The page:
Jumièges' Enervés and their grave

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The grave - ©Philippe Alès / CC-BY-SA The grave - ©Philippe Alès / CC-BY-SA
Jumièges abbey Abbey Burial place Torture Clovis II Benedictine

Rebel teens!

This tombstone was strangely called Enervés (literally, "without pieces of gristle") tombstone... The legend said those recumbent figure were Clovis II and queen Bathilde's sons... Those two young princes started to conspire against their old pater when he left for Crusades.

Why? In order to dethrone him, of course! But their dad was informed and came back in France in order to see what's going on. In the beginning, he tried to negotiate, to calm them down. But in vain! The two sons even fought a duel with him!

Ouch...

At the end, Clovis decided to send them in jail. Sentence? They burnt ("roast", as they said) their legs and arms pieces of gristle: in fact, the "enervation" was an old torture consisting of cutting and burning lower and upper limbs gristle! Oh my god!!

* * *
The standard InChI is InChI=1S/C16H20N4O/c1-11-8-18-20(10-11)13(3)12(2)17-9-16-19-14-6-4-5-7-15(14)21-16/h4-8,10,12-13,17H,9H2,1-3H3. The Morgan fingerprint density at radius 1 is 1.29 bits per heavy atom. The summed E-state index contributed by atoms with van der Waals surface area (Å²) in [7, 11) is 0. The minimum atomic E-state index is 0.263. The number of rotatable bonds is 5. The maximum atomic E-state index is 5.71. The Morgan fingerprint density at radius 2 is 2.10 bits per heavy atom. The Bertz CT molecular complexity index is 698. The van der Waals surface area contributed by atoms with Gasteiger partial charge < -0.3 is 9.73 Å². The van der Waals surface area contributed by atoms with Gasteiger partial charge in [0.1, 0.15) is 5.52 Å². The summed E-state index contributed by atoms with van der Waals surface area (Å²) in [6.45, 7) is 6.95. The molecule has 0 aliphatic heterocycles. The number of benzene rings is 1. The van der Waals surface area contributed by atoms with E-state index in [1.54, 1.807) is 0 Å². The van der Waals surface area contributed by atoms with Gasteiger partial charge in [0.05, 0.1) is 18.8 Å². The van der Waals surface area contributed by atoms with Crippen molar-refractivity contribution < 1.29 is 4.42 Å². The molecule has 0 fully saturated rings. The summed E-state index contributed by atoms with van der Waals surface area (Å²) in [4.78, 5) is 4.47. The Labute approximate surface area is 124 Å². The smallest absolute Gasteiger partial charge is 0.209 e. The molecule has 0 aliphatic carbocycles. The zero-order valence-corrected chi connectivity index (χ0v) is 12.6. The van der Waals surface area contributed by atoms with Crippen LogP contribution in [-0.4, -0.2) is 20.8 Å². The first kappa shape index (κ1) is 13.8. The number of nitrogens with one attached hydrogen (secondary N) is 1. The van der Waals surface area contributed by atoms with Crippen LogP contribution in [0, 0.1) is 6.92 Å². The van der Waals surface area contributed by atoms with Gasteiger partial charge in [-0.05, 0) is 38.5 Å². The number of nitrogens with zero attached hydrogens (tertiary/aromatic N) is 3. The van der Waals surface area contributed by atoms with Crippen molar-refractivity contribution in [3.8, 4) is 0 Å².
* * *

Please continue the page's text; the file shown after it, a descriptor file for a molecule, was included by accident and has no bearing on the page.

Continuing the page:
In fact, the prisoner was after that completely handicapped, incapable of moving! So énervé means literally... "without gristles"! Then, they put the two man on small boats and sent them on the river Seine. Come what may, grumbled Clovis, looking at the frail skiff going away.

Oh, well, what happened next? The river dropped them off next to the abbey. Here, saint Philibert welcomed them and ordered them to stay here in order to pray. The two brothers accepted and stayed here for the rest of their life...

A legend?

Mhh... but there's a little problem... Clovis II's sons weren't conspirators (Thierry, Clotaire and Childéric were kings) and above all, Clovis never stepped on the Holy Land... But we have this tombstone: we can see two men laying down side by side, feet on lions, wearing a fleur-de-lis tunic, a crown on their heads...

They are noblemen, princes or king, for sure. These recumbent figures are typical of king saint Louis era recumbent statues. Strange, for a legend dating back to the 7th century! Well, even Guillaume de Jumièges didn't write a line about this in his history of the abbey, in the 11th century.

Even Mabillon said that those statues belonged to duke of Bavière Tassillon and his son Théodon, exiled in Jumièges because they supported the Hans against Charlemagne...


And also!